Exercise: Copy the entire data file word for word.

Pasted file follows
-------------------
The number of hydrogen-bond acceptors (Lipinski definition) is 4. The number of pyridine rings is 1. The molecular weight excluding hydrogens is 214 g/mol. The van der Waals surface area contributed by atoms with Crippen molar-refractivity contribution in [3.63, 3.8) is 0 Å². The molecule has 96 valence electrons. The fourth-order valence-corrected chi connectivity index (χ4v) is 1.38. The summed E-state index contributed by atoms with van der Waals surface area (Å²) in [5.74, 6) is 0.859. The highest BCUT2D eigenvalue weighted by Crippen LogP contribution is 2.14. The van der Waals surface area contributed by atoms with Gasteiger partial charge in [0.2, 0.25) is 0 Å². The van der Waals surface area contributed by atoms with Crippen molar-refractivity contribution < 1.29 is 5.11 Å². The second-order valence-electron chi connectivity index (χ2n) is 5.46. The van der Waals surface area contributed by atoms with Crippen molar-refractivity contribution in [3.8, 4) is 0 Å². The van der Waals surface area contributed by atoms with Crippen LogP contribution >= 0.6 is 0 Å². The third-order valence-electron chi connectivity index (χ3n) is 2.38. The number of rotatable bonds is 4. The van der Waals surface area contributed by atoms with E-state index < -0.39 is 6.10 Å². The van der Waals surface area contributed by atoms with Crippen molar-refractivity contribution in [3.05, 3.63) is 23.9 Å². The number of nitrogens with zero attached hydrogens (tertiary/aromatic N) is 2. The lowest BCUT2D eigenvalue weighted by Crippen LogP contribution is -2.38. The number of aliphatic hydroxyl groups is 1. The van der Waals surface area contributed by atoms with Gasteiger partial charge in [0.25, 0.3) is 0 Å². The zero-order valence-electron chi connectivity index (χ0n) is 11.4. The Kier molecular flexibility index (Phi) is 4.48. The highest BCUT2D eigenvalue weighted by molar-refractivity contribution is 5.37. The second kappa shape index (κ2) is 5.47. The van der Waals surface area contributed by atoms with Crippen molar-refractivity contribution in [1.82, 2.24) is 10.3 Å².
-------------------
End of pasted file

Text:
The number of hydrogen-bond acceptors (Lipinski definition) is 4. The number of pyridine rings is 1. The molecular weight excluding hydrogens is 214 g/mol. The van der Waals surface area contributed by atoms with Crippen molar-refractivity contribution in [3.63, 3.8) is 0 Å². The molecule has 96 valence electrons. The fourth-order valence-corrected chi connectivity index (χ4v) is 1.38. The summed E-state index contributed by atoms with van der Waals surface area (Å²) in [5.74, 6) is 0.859. The highest BCUT2D eigenvalue weighted by Crippen LogP contribution is 2.14. The van der Waals surface area contributed by atoms with Gasteiger partial charge in [0.2, 0.25) is 0 Å². The van der Waals surface area contributed by atoms with Crippen molar-refractivity contribution < 1.29 is 5.11 Å². The second-order valence-electron chi connectivity index (χ2n) is 5.46. The van der Waals surface area contributed by atoms with Crippen molar-refractivity contribution in [3.8, 4) is 0 Å². The van der Waals surface area contributed by atoms with Crippen LogP contribution >= 0.6 is 0 Å². The third-order valence-electron chi connectivity index (χ3n) is 2.38. The number of rotatable bonds is 4. The van der Waals surface area contributed by atoms with E-state index < -0.39 is 6.10 Å². The van der Waals surface area contributed by atoms with Crippen molar-refractivity contribution in [3.05, 3.63) is 23.9 Å². The number of nitrogens with zero attached hydrogens (tertiary/aromatic N) is 2. The lowest BCUT2D eigenvalue weighted by Crippen LogP contribution is -2.38. The number of aliphatic hydroxyl groups is 1. The van der Waals surface area contributed by atoms with Gasteiger partial charge in [0.25, 0.3) is 0 Å². The zero-order valence-electron chi connectivity index (χ0n) is 11.4. The Kier molecular flexibility index (Phi) is 4.48. The highest BCUT2D eigenvalue weighted by molar-refractivity contribution is 5.37. The second kappa shape index (κ2) is 5.47. The van der Waals surface area contributed by atoms with Crippen molar-refractivity contribution in [1.82, 2.24) is 10.3 Å².